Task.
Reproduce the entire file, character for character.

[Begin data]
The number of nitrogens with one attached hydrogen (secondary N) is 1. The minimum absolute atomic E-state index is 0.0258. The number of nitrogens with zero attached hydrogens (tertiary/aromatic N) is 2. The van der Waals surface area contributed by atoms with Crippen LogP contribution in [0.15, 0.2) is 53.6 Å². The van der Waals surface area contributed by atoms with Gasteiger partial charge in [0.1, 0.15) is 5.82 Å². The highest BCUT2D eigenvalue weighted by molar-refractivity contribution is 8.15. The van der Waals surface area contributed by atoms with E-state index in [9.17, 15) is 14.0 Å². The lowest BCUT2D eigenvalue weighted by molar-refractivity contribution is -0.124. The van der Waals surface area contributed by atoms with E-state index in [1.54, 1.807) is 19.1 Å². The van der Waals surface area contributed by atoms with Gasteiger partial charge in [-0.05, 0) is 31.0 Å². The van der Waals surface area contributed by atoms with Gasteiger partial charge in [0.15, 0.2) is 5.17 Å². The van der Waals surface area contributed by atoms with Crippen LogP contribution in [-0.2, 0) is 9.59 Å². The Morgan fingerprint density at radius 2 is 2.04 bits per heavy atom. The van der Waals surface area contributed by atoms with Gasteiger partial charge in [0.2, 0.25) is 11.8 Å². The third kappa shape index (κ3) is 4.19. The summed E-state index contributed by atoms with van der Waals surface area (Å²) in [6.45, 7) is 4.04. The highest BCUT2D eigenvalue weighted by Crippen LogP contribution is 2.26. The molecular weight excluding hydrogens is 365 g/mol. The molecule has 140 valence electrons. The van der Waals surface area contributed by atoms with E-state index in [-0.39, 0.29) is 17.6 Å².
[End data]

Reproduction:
The number of nitrogens with one attached hydrogen (secondary N) is 1. The minimum absolute atomic E-state index is 0.0258. The number of nitrogens with zero attached hydrogens (tertiary/aromatic N) is 2. The van der Waals surface area contributed by atoms with Crippen LogP contribution in [0.15, 0.2) is 53.6 Å². The van der Waals surface area contributed by atoms with Gasteiger partial charge in [0.1, 0.15) is 5.82 Å². The highest BCUT2D eigenvalue weighted by molar-refractivity contribution is 8.15. The van der Waals surface area contributed by atoms with E-state index in [9.17, 15) is 14.0 Å². The lowest BCUT2D eigenvalue weighted by molar-refractivity contribution is -0.124. The van der Waals surface area contributed by atoms with E-state index in [1.54, 1.807) is 19.1 Å². The van der Waals surface area contributed by atoms with Gasteiger partial charge in [-0.05, 0) is 31.0 Å². The van der Waals surface area contributed by atoms with Gasteiger partial charge in [0.15, 0.2) is 5.17 Å². The van der Waals surface area contributed by atoms with Crippen LogP contribution in [-0.2, 0) is 9.59 Å². The Morgan fingerprint density at radius 2 is 2.04 bits per heavy atom. The van der Waals surface area contributed by atoms with Gasteiger partial charge in [0.2, 0.25) is 11.8 Å². The third kappa shape index (κ3) is 4.19. The summed E-state index contributed by atoms with van der Waals surface area (Å²) in [6.45, 7) is 4.04. The highest BCUT2D eigenvalue weighted by Crippen LogP contribution is 2.26. The molecular weight excluding hydrogens is 365 g/mol. The molecule has 140 valence electrons. The van der Waals surface area contributed by atoms with E-state index in [-0.39, 0.29) is 17.6 Å².